“Babyland” is anchored by Elizabeth Vargas. Tom Yellin is executive producer. Craig Leake is the producer and editor with co-producer David Appleby.
ABC News Media Relations: Alyssa Ziegler Apple (212) 456-1624
Bill Frist, MDAs you may know, an armed conflict broke out on August 7 in South Ossetia between Georgia and Russia-backed South Ossetian military. UNHCR estimates that more than 100,000 children and families have been displaced from their homes since the fighting began a week ago.
Aug 12 2008
Jenny DyerFind Hope through Healing Hands on Facebook to learn more about upcoming events, latest news, and discuss your own thoughts on global health and peace. This is a great space to let us know what you are doing in your community to promote awareness and advocacy for global poverty and disease. Join as a fan and stay connected.
Aug 12 2008
Joseph H. Kanter Family Foundation and eHealth Initiative Foundation launch partnership to conduct research on health outcomes
Aug 11 2008
Aug 06 2008
Bill Frist, MDOn Friday afternoon, July 18th, we arrived in Kigali tired and a little dizzy after eight hours of flying across East Africa in a Cessna Caravan at 13,000 feet.
Jul 31 2008
Norfolk, VA. (July 31, 2008) — Physicians for Peace, an international organization focusing on medical education in developing nations, announced it will award former Senator Bill Frist the second annual Charles E. Horton Humanitarian Award during the organization’s Celebrating the Nations Gala on Oct 4, 2008. Frist will also serve as keynote speaker for the event. The award was given last year to Professor Jeffrey D. Sachs, noted expert on global development and Director of Columbia University’s Earth Institute.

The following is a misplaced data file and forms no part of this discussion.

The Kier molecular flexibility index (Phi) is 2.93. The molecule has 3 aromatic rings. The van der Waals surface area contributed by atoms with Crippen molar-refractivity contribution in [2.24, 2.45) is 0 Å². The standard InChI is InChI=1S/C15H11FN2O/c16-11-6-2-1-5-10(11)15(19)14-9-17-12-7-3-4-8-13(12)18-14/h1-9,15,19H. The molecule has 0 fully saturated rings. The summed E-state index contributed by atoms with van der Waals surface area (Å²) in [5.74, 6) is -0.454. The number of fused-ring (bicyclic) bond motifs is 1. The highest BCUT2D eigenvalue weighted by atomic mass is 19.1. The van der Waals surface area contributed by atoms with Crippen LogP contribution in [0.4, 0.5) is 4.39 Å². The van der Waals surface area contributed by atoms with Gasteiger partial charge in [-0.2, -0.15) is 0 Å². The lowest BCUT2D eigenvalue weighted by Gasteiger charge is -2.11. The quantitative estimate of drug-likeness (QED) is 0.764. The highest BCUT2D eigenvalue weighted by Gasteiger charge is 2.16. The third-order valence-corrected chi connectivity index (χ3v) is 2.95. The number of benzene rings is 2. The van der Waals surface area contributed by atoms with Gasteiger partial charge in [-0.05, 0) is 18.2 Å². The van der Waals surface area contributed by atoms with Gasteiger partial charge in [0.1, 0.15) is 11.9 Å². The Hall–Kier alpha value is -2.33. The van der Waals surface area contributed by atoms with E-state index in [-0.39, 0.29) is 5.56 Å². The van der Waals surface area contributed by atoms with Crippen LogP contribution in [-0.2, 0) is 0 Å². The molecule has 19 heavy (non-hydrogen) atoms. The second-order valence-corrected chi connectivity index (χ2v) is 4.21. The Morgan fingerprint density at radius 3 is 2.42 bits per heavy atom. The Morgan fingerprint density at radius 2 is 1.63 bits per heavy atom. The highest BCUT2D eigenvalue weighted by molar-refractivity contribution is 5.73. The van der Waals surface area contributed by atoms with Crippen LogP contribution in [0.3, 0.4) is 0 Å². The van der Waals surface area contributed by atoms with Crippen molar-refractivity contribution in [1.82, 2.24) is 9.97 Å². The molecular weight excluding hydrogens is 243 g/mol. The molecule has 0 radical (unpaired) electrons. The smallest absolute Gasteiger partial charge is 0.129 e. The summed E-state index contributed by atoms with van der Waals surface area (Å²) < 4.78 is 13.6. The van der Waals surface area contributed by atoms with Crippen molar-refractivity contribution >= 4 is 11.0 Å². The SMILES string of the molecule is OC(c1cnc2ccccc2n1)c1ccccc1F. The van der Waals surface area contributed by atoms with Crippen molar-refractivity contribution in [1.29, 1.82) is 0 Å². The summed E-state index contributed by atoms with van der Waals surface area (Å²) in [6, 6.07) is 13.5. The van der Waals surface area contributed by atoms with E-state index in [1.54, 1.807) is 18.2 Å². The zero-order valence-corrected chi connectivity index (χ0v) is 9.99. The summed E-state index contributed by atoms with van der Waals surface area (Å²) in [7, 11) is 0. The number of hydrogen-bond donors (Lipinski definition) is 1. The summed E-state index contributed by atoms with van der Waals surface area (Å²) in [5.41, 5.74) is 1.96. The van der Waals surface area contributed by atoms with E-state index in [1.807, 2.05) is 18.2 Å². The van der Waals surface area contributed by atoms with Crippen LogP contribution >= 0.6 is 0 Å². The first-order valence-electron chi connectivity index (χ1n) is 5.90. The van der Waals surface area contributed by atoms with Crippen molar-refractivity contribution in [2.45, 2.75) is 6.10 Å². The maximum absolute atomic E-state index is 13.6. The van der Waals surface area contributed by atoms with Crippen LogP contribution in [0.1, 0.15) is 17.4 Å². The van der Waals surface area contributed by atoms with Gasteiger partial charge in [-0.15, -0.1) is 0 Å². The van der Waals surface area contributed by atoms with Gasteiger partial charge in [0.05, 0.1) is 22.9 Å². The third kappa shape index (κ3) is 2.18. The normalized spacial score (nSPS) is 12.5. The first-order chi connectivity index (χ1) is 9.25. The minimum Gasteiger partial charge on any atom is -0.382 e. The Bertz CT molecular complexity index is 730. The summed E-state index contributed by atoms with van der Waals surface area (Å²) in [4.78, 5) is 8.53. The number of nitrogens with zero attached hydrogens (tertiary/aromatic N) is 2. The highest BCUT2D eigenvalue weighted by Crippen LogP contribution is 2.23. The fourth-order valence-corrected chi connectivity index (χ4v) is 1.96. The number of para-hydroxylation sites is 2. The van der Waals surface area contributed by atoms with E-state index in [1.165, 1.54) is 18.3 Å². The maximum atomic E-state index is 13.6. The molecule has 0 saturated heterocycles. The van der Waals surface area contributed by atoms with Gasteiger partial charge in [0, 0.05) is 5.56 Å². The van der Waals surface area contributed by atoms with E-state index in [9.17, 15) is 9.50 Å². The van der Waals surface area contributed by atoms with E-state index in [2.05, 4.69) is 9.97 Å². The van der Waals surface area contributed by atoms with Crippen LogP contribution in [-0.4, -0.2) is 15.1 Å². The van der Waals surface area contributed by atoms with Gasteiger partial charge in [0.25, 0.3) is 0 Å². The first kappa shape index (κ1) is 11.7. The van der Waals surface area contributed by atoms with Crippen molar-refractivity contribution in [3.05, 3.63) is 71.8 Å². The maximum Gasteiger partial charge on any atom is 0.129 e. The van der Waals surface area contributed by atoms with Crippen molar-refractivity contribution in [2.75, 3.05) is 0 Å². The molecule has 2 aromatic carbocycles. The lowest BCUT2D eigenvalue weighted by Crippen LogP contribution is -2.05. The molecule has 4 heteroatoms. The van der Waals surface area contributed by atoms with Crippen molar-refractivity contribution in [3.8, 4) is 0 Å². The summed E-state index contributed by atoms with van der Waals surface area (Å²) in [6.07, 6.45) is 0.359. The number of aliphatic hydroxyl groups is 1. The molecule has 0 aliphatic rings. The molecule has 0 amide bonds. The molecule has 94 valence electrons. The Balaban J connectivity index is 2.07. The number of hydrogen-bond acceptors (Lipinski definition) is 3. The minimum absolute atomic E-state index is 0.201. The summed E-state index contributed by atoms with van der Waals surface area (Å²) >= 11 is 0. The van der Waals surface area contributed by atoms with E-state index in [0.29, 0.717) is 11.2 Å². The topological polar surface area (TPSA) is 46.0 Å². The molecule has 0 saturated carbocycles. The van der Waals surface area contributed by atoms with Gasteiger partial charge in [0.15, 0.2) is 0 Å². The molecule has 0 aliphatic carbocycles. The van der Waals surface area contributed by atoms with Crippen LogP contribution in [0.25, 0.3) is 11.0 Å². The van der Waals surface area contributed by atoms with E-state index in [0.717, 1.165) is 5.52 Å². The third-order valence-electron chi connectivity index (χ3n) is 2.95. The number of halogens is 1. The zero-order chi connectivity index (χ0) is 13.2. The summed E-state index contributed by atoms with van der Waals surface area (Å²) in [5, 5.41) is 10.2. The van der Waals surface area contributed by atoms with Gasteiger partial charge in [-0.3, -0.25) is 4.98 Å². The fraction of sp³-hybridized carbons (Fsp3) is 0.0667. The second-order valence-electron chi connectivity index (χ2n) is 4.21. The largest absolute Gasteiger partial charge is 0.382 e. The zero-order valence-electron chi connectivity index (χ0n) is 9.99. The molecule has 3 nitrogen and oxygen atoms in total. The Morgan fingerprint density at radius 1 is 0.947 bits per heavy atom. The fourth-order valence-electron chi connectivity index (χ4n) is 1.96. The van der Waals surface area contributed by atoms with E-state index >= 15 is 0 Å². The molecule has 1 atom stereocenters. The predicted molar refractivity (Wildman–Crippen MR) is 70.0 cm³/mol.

Senator Frist, who began his career as a cardiothoracic surgeon, represented the state of Tennessee in the United States Senate from 1995 to 2007, serving as Senate Majority Leader during the final four years of his tenure. Since retirement from the Senate, he has been active in issues of global health and development, including partnering with the charity Save the Children to address the dire crisis in children’s health in the developing world. As Frist announced in September of 2007, he intends to lead a drive by the charity to make the preventable deaths of millions of children in the developing world an issue for all Americans.
Dr. Frist’s work in this field aligns with the Physicians for Peace mission to foster medical diplomacy. As Dr. Frist recently wrote in the Yale Law and Policy Review, “Health is a unique vehicle that crosses boundaries in times of war and distress, and in times of suffering and turmoil. Working to improve the health of our fellow man sends a message that speaks to our common humanity and serves as a vehicle for peacemakers.
The Charles E. Horton Humanitarian Award for Global Health is bestowed in honor of the late Physicians for Peace founder, Charles E. Horton, MD. Horton, an internationally recognized humanitarian, founded Physicians for Peace in 1989 and served as its leader until his death in late 2006. Through Horton’s leadership, the organization has touched the lives of thousands of patients and doctors in more than 50 countries around the world.
“The career of Dr. Frist is a wonderful example of public service,” noted Physicians for Peace CEO, Brigadier General (USAF Ret.). “His segue to humanitarian work following his retirement from the Senate is an inspiration to all Americans. His leadership and commitment to solving the problems of healthcare in the developing world will be an invaluable addition to these ongoing efforts. Physicians for Peace is proud to honor him with the Horton Award.”
ABOUT PHYSICIANS FOR PEACE
Physicians for Peace is an international private voluntary organization that mobilizes healthcare educators to assist developing nations with unmet medical needs and scarce resources. Through effective, hands-on medical education and training, clinical care and donated medical supplies, Physicians for Peace creates long-term, sustainable, replicable, and evidence-based projects to help partner nations build medical capability and capacity to help themselves. Volunteers for the 501(c)(3) nonprofit organization have conducted medical missions in more than 50 countries. More information is available at www.physiciansforpeace.org.